I need 500 words for review on ; Evaluate and discuss different descriptions and understandings of autism, incorporating different models of disability into the analysis. As part of your discussion, y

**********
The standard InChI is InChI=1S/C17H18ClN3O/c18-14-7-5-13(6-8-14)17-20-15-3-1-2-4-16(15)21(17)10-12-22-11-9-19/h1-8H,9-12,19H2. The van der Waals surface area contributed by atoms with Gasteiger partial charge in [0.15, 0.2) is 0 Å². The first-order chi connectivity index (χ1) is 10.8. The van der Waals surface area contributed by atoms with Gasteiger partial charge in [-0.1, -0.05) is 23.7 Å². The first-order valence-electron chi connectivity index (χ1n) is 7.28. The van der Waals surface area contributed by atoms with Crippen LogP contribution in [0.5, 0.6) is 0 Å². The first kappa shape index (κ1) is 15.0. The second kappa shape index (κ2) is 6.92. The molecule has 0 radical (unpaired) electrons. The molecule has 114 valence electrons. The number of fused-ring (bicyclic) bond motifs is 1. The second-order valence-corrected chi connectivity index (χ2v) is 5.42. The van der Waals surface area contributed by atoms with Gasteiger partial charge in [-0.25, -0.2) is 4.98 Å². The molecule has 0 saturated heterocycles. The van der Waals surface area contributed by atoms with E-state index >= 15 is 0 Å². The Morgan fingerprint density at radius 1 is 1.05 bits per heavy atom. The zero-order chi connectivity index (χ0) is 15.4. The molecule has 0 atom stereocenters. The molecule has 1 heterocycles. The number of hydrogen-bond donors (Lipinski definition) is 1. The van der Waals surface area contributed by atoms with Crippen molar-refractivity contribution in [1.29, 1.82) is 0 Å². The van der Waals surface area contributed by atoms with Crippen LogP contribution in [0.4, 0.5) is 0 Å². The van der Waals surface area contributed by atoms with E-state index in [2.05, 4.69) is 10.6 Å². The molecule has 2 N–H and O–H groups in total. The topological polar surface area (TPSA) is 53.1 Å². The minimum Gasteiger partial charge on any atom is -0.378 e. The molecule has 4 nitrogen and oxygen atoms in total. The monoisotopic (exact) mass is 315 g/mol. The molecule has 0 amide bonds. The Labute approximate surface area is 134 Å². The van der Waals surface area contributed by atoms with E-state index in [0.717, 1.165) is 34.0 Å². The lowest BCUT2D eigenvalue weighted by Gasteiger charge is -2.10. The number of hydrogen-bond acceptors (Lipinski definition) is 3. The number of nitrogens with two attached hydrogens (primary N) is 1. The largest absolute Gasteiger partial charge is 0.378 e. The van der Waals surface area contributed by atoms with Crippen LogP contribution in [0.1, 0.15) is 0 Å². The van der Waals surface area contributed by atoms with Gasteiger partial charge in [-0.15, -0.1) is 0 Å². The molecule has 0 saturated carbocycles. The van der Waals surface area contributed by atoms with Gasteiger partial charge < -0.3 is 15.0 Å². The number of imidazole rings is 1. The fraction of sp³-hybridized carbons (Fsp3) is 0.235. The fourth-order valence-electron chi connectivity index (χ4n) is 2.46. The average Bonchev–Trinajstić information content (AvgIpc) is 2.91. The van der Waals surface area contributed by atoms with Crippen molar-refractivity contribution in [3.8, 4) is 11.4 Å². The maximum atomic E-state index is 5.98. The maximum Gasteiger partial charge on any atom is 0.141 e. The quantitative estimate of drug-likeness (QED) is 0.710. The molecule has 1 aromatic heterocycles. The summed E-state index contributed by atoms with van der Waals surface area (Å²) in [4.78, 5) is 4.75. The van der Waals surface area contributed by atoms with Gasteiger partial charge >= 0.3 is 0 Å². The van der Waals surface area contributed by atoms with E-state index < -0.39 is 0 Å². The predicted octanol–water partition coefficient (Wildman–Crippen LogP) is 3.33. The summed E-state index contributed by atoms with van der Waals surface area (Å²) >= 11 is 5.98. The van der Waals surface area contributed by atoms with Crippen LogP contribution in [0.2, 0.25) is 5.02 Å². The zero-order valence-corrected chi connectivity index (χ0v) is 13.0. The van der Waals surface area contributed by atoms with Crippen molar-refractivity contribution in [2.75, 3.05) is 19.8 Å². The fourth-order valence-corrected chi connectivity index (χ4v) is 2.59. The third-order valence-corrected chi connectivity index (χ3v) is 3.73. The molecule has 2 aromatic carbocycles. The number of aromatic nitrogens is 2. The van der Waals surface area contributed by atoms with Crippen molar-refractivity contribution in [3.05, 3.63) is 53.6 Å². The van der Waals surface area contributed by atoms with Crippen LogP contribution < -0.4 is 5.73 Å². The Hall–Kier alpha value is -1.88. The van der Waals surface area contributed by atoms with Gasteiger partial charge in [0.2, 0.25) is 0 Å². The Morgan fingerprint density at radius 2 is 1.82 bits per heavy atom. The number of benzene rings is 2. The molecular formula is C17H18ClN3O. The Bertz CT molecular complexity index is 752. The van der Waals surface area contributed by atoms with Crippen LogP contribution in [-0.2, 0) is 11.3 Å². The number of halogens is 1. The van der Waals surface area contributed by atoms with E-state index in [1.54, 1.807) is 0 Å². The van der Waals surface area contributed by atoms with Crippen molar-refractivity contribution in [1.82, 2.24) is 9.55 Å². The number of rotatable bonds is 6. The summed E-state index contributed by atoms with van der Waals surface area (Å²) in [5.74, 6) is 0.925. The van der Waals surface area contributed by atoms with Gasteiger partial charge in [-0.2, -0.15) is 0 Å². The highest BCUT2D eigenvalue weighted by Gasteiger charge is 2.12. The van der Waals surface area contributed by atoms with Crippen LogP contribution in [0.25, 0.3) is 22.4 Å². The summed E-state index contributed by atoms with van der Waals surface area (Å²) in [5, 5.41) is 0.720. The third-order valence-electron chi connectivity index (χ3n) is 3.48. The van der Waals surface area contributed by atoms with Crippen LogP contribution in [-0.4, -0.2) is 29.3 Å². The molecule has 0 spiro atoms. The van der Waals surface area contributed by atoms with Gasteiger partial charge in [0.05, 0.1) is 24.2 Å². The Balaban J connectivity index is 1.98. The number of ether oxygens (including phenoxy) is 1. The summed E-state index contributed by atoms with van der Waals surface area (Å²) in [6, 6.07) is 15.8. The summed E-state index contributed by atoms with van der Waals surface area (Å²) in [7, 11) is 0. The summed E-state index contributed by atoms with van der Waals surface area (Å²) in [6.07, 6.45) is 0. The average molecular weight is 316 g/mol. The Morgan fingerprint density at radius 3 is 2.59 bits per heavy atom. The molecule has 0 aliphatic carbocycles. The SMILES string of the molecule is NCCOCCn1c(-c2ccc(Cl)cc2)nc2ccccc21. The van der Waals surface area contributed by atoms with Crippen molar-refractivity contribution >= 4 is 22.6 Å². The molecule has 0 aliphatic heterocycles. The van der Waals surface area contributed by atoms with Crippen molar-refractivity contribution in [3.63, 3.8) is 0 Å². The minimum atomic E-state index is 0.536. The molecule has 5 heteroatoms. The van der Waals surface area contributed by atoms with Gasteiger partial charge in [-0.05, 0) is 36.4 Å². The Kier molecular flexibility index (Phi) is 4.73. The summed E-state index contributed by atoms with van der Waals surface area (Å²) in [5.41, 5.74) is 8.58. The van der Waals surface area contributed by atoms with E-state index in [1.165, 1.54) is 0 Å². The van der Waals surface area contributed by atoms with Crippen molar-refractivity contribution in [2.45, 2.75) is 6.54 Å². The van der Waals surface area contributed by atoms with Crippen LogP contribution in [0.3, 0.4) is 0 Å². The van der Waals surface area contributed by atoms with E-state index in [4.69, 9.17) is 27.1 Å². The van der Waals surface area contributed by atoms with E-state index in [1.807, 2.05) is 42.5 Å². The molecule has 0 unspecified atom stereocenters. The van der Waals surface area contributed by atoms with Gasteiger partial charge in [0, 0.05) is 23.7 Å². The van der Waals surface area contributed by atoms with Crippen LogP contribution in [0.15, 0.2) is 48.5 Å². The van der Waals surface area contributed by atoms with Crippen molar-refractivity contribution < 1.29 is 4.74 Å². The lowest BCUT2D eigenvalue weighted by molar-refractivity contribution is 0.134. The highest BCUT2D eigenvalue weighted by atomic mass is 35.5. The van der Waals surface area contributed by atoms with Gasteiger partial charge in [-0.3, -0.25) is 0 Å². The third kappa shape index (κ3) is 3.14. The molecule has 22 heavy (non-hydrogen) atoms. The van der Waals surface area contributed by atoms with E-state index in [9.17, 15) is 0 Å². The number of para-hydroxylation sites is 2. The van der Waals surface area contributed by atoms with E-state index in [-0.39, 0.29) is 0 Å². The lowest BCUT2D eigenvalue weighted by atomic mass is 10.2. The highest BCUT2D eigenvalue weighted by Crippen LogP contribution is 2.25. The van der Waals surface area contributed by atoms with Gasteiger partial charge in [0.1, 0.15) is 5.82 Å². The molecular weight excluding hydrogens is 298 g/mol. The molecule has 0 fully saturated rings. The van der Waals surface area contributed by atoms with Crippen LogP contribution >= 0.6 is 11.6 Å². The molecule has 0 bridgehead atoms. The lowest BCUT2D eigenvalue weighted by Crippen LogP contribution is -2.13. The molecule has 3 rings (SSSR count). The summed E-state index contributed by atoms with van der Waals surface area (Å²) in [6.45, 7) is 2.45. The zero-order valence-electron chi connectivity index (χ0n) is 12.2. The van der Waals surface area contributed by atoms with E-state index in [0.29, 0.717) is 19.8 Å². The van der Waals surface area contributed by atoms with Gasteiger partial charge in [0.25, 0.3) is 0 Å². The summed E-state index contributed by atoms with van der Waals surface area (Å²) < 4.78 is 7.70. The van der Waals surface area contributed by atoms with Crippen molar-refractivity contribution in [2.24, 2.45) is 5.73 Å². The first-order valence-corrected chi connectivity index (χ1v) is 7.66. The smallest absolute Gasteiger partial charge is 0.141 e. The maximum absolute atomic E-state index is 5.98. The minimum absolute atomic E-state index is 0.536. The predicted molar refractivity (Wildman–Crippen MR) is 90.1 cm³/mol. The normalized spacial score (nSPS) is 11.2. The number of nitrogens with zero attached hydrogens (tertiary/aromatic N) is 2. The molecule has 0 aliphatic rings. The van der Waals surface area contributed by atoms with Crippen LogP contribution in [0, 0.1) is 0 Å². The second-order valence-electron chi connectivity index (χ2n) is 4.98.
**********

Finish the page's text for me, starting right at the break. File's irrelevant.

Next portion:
READING LIST Autism Spectrum Condition and Educational Approaches Core Lawson, W. (2008) Concepts of Normality (The Autistic and Typical Spectrum). London: Jessica Kingsley Publishers. A key text by autistic academic Dr Wenn Lawson (and others) on how conceptualise autism, and avoid pathology-based approaches. Murray, D., Lesser, M. and Lawson, W. (2005) ‘Attention, monotropism and the diagnostic criteria for autism.’ Autism 9, 2, 136–156. Important article in which a key aspect of autism – monotropism – is discussed. https://www.semanticscholar.org/paper/Attention%2C-monotropism-and-the-diagnostic-criteria-Murray-Lesser/150be9f091403f16696884977b09385ed380c06d Pellicano, E., Dinsmore, A. and Charman, T. (2014) A Future Made Together: Shaping Autism Research in the UK. London: Institute of Education. https://discovery.ucl.ac.uk/id/eprint/10017703/ This accessible report on different research priorities can be downloaded from this link. Wood, R. (2019) Inclusive Education for Autistic Children: Helping Children and Young People to Learn and Flourish in the Classroom. London and New York: Jessica Kingsley Publishers. This is the core textbook covering different aspects of autism, education and inclusion. It can be downloaded for free from the UEL library or a hard copy can be borrowed. Other Reading and Resources Arnold, L. (2013) ‘The social construction of the savant.’ Autonomy, the Critical Journal of Interdisciplinary Autism Studies 1, 2, 1–8. http://www.larry-arnold.net/Autonomy/index.php/autonomy/article/view/OP2/pdf Article by autistic academic Dr Larry Arnold on how autistic people are presented by others, including when they have very high abilities. Baird, G., Simonoff, E., Pickles, A., Chandler, S. et al. (2006) ‘Prevalence of disorders of the autism spectrum in a population cohort of children in South Thames: The Special Needs and Autism Project (SNAP).’ The Lancet 368, 9531, 210–215. A key text on autism prevalence. Link to article via UEL Library Search : https://uel.primo.exlibrisgroup.com/permalink/44UEL_INST/6u551o/cdi_proquest_miscellaneous_68649788 Baron-Cohen, S., Leslie, A. and Frith, U. (1985) ‘Does the autistic child have a “theory of mind”?’ Cognition 21, 1, 37–46. http://www.autismtruths.org/pdf/3.%20Does%20the%20autistic%20child%20have%20a%20theory%20of%20mind_SBC.pdf Article exploring one of the key psychological theories in relation to autism: Theory of Mind (often abbreviated to ToM). Baron-Cohen, S. (2002a) ‘Is Asperger Syndrome necessarily viewed as a disability?’ Focus on Autism and Developmental Disabilities 17, 3, 186–191. http://docs.autismresearchcentre.com/papers/2002_BC_ASDisability.pdf Article considering whether autism should be seen as a disability. Baron-Cohen, S. (2002b) ‘The extreme male brain theory of autism.’ TRENDS in Cognitive Sciences 6, 6, 248–253. An article that has ignited a great deal of discussion in relation to autism and gender. Link to article via UEL Library Search: https://uel.primo.exlibrisgroup.com/permalink/44UEL_INST/6u551o/cdi_proquest_miscellaneous_1859374352 Barton, M. (2012) It’s Raining Cats and Dogs: An Autism Spectrum Guide to the Confusing World of Idioms, Metaphors and Everyday Expressions. London and Philadelphia, PA: Jessica Kingsley Publishers. Book by autistic writer Michael Barton (who is the same ‘Michael’ in my book) about the difficulties of understanding metaphor for literal thinkers (which a number of autistic people are). Bogdashina, O. (2016) Sensory Perceptual Issues in Autism and Asperger Syndrome, 2nd ed. London: Jessica Kingsley Publishers. In-depth analysis of sensory and perceptual issues in relation to autism. Broderick, A.A. and Ne’eman, A. (2008) ‘Autism as metaphor: Narrative and counter-narrative.’ International Journal of Inclusive Education 12, 5–6, 459–476.An article critiquing the ways autism is often described and discussed. Cassidy, S., Bradley, P., Robinson, J., Allison, C., McHugh, M. and Baron-Cohen, S. (2014) ‘Suicidal ideation and suicide plans or attempts in adults with Asperger’s syndrome attending a specialist diagnostic clinic: A clinical cohort study.’ The Lancet Psychiatry 1, 2, 142–147. https://www.thelancet.com/journals/lanpsy/article/PIIS2215-0366(14)70248-2/fulltext Content warning: an article demonstrating the high levels of suicidality of the autistic population. Cook, A., Ogden, J. and Winstone, N. (2017) ‘Friendship motivations, challenges and the role of masking for girls with autism in contrasting school settings.’ European Journal of Special Needs Education 33, 3, 302–315. An article about gender and ‘masking’. Courchesne, V., Girard, D., Jacques, C. and Soulières, I. (2018) ‘Assessing intelligence at autism diagnosis: Mission impossible? Testability and cognitive profile of autistic preschoolers.’ Journal of Autism and Developmental Disorders 49, 845- 856. Courchesne and colleagues in Montreal are conducting some of the most important research in the autism field. Here they consider how assessments of autistic intelligence can be flawed if not approached in the right way. Dawson, M. (2010) ‘Are you high or low functioning? Examples from autism research.’ The Autism Crisis: Science and Ethics in an Era of Autism Politics. Available at http://autismcrisis.blogspot.co.uk/2010/, accessed on 10 October 2017. Important blog from a highly respected autistic researcher in which terms such as ‘high functioning’ and ‘low functioning’ are critiqued. Dawson, M., Soulières, I., Gernsbacher, M.A. and Mottron, L. (2007) ‘The level and nature of autistic intelligence.’ Psychological Science 18, 8, 657–662. A brilliant article which shows that different assessment instruments reveal different results, concluding that autistic intelligence has been underestimated. Eguiguren Istuany, O. and Wood, R. (2020) ‘Perspectives on educational inclusion from a small sample of autistic pupils in Santiago, Chile.’ Scandinavian Journal of Disability Research, 22(1): 210–220. Study in which a small sample of autistic children in Chile reflect on their difficulties in school and design their ideal classroom. Free to download. Gernsbacher, M.A., Morson, E.M. and Grace, E.J. (2016) ‘Language and speech in autism.’ Annual Review of Linguistics 2, 413–425. https://www.ncbi.nlm.nih.gov/pmc/articles/PMC5260808/ Article in which the authors argue that speech difficulties in autism are not only present in autistic children, and that echolalia can be an important stepping stone to speech development. Happé, F. and Charlton, R.A. (2012) ‘Aging in autism spectrum disorders: A mini-review.’ Gerontology 58, 1, 70–78. https://www.karger.com/Article/Abstract/329720 The vast majority of autism research focuses on children (even though we spend most of our lives as adults). Important, relatively early review of autism and aging. Hirvikoski, T., Mittendorfer-Rutz, E., Boman, M. and Larsson, H. (2016) ‘Premature mortality in autism spectrum disorder.’ The British Journal of Psychiatry 208, 3, 232–238. https://www.cambridge.org/core/journals/the-british-journal-of-psychiatry/article/premature-mortality-in-autism-spectrum-disorder/4C9260DB64DFC29AF945D32D1C15E8F2 Content warning: key article which shows the very poor health outcomes of autistic people, particularly those with associated learning disabilities. Hodge, N. and Runswick-Cole, K. (2008) ‘Problematising parent–professional partnerships in education.’ Disability & Society 23, 6, 637–647. http://shura.shu.ac.uk/6096/ How parents of children with SEND can be problematised. Humphrey, N. and Lewis, S. (2008) ‘“Make me normal”: The views and experiences of pupils on the autistic spectrum in mainstream secondary schools.’ Autism 12, 1, 23–46. Key article exploring the experiences of autistic pupils in secondary school. Kapp, S. (2020) (ed.) Autistic Community and the Neurodiversity Movement: Stories from the Frontline. London: Palgrave Macmillan. Edited book exploring neurodiversity. Free to download. Kenny, L., Hattersley, C., Molins, B., Buckley, C., Povey, C. and Pellicano, E. (2016) ‘Which terms should be used to describe autism? Perspectives from the UK autism community.’ Autism 20, 4, 442–462. https://www.west-info.eu/the-language-used-by-autism-communities-to-describe-autism/1362361315588200-full/ Key article exploring the use of terminology in autism. Milton, D. (2012) ‘The ontological status of autism: The “double empathy problem”.’ Disability & Society 27, 6, 883–887. https://kar.kent.ac.uk/62639/. A key text reversing the long-held view that autistic people lack empathy. Milton, D. (2014) ‘So what exactly are autism interventions intervening with?’ Good Autism Practice 15, 2, 6–14. https://kar.kent.ac.uk/62631/. Article critiquing interventionist approaches towards autism. Perepa, P. (2014) Cultural basis of social ‘deficits’ in autism spectrum disorders, European Journal of Special Needs Education, 29 (3), pp. 313-326, DOI: 10.1080/08856257.2014.908024. Important article on the impact of different cultural backgrounds on how autism is perceived. Pellicano, E., Hill, V., Croydon, A., Greathead, S., Kenny, L. and Yates, R. (2014) My Life at School: Understanding the Experiences of Children and Young People with Special Educational Needs in Residential Special Schools. London: Institute of Education. https://www.bl.uk/collection-items/my-life-at-school-understanding-the-experiences-of-children-and-young-people-with-special-educational-needs-in-residential-special-schools A very interesting but slightly depressing report on the experiences of children and young people with SEND in residential settings, focusing on their own perspectives. Well worth a read. Rajendran, G. and Mitchell, P. (2007) ‘Cognitive theories of autism.’ Developmental Review 27, 2, 224–260. Useful summary of the three theories of cognitive impairment associated with autism. Ravet, J. (2011) ‘Inclusive/exclusive? Contradictory perspectives on autism and inclusion: The case for an integrative position.’ International Journal of Inclusive Education 15, 6, 667–682. Article in which the author sets out some of the complexities associated with autism and inclusion, and suggests some solutions. Sainsbury, C. (2009) Martian in the Playground: Understanding the Schoolchild with Asperger’s Syndrome. London: Sage Publications. Book by an autistic author explaining the difficulties autistic children and young people can experience in school. Sinclair, J. (1999) ‘Why I dislike “person first” language.’ Autism Mythbusters. Available at http://autismmythbusters.com/general-public/autistic-vs-people-with-autism/jim-sinclair-why-i-dislike-person-first-language/, accessed on 14 June 2013. Quite famous, accessible blog in which the problems associated with ‘person first’ language in relation to autism are discussed. Williams, D. (1992/1999) Nobody Nowhere, revised ed. London and Philadelphia, PA: Jessica Kingsley Publishers. One of the autobiographies by Donna Williams in which she writes about her childhood through to early adulthood. A strange, disturbing, but powerful book. Wood, R. and Milton, D. (2018) ‘Reflections on the value of autistic participation in a tri-national teacher-training project through discourses of acceptance, othering and power.’ British Journal of Special Education 45, 2, 157–171. We critique the concept of autistic participation in relation to a European training programme we both worked on: autistic people can still be excluded even when they are supposedly included. Wood, R. (2020a) ‘The wrong kind of noise: Understanding and valuing the communication of autistic children in schools.’ Educational Review, 72(1): 111-130. Research evidence on the problems autistic children can experience in schools if their communication is not supported in the right way. Available from the UEL library. Link to pre-publication manuscript via UEL Library repository: https://repository.uel.ac.uk/item/87426 Wood, R. (2020b) ‘From Difference to Diversity in School’, in Milton, Murray, D., Ridout, S., Martin, N. and Mills, R. (eds) The Neurodiversity Reader, Shoreham-by-Sea: Pavilion. Book chapter exploring the concept of ‘difference’ in relation to autism and education. Can be accessed here: https://repository.uel.ac.uk/item/87661 Wood, R. and Happé, F. (2020) ‘Barriers to tests and exams for autistic pupils: Improving access and longer-term outcomes.’ International Journal of Inclusive Education. https://doi.org/10.1080/13603116.2020.1866685. Article in which the difficulties autistic pupils have in accessing school tests is discussed. Can be downloaded from the UEL library. Wood, R. (2021) ‘Autism, intense interests and support in school: From wasted efforts to shared understandings.’ Educational Review, 73(1): 34-54. Article which shows how enabling autistic children to access their strong interests in school facilitates their educational inclusion. Link to pre-publication manuscript via UEL Library repository: https://repository.uel.ac.uk/item/87422 Wood, R. and Happé, F. (2021) ‘What are the Views and Experiences of Autistic Teachers? Findings from an Online Survey in the UK.’ Disability & Society. https://www.tandfonline.com/doi/full/10.1080/09687599.2021.1916888 Article exploring issues around autism, employment and educational inclusion.